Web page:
During the quarantine, I was at home and I worked a lot on projects. Some of them were shared with Print-n-Play, like Seven Wonders Duel Solo, and Kingdomino The Court, a small expansion for Kingdomino. I also worked on completely new projects and created 3 games during the quarantine! I was at home with my girlfriend and her daughter who is 10, and we play (games) every day. Mainly my prototypes, and sometimes games like Krass Kariert. It's very good! Her daughter is 10 and she really likes this game.

What made you want to design games instead of just playing games like a lot of us?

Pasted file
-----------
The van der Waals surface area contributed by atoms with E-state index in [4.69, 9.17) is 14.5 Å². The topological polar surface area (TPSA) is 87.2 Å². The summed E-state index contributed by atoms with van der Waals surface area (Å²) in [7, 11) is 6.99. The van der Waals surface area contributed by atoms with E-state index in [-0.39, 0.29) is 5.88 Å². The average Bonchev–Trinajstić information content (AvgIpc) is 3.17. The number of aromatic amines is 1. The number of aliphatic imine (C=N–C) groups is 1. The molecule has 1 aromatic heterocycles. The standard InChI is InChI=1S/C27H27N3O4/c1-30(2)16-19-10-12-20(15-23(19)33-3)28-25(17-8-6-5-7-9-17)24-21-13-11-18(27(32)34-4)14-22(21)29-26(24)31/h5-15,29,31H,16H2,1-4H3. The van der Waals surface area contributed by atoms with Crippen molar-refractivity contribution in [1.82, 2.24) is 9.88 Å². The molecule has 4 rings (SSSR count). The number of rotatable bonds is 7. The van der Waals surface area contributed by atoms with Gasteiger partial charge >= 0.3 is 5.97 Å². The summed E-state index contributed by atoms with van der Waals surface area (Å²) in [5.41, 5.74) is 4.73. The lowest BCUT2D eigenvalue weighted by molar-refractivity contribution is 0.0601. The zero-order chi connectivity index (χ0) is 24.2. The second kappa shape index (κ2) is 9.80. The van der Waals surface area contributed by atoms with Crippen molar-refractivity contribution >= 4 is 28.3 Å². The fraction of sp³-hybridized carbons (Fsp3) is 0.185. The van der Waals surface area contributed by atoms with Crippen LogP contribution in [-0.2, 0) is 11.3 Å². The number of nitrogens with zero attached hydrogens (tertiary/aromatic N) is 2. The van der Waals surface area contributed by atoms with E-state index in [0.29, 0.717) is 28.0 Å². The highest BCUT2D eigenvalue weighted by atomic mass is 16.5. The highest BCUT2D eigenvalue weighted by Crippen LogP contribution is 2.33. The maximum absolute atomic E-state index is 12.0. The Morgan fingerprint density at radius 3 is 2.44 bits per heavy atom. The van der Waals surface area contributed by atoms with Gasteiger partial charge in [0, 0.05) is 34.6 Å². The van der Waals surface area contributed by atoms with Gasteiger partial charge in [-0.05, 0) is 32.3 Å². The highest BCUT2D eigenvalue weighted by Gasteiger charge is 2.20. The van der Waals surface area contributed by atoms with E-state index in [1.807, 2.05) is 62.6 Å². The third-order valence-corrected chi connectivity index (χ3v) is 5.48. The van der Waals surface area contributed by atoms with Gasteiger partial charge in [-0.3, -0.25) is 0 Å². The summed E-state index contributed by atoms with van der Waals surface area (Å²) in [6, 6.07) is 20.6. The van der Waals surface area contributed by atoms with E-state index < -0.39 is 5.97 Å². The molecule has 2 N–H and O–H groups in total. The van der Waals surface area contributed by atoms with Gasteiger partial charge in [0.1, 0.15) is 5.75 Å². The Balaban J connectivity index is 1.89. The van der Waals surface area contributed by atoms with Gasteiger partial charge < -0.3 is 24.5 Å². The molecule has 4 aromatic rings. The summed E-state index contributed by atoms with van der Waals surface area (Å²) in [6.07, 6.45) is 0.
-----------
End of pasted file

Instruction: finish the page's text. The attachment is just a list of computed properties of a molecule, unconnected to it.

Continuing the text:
When I was 20 it was not clear in my head, but I needed to create things. I needed something that was artistic. I was at that time a mathematics and material sciences student, studying to become an engineer. At the same time I was dreaming of becoming an artist, to write and to make comics. For me, that was cool, but mathematics and sciences were easy so everyone pushed me in that direction. With parents, they tend to be worried that being in an artistic profession, you may never be able to get enough money. When I began to work, it was not surprising that I was working in research (engineering), not production, so I was always thinking of creating new lines, new things etc.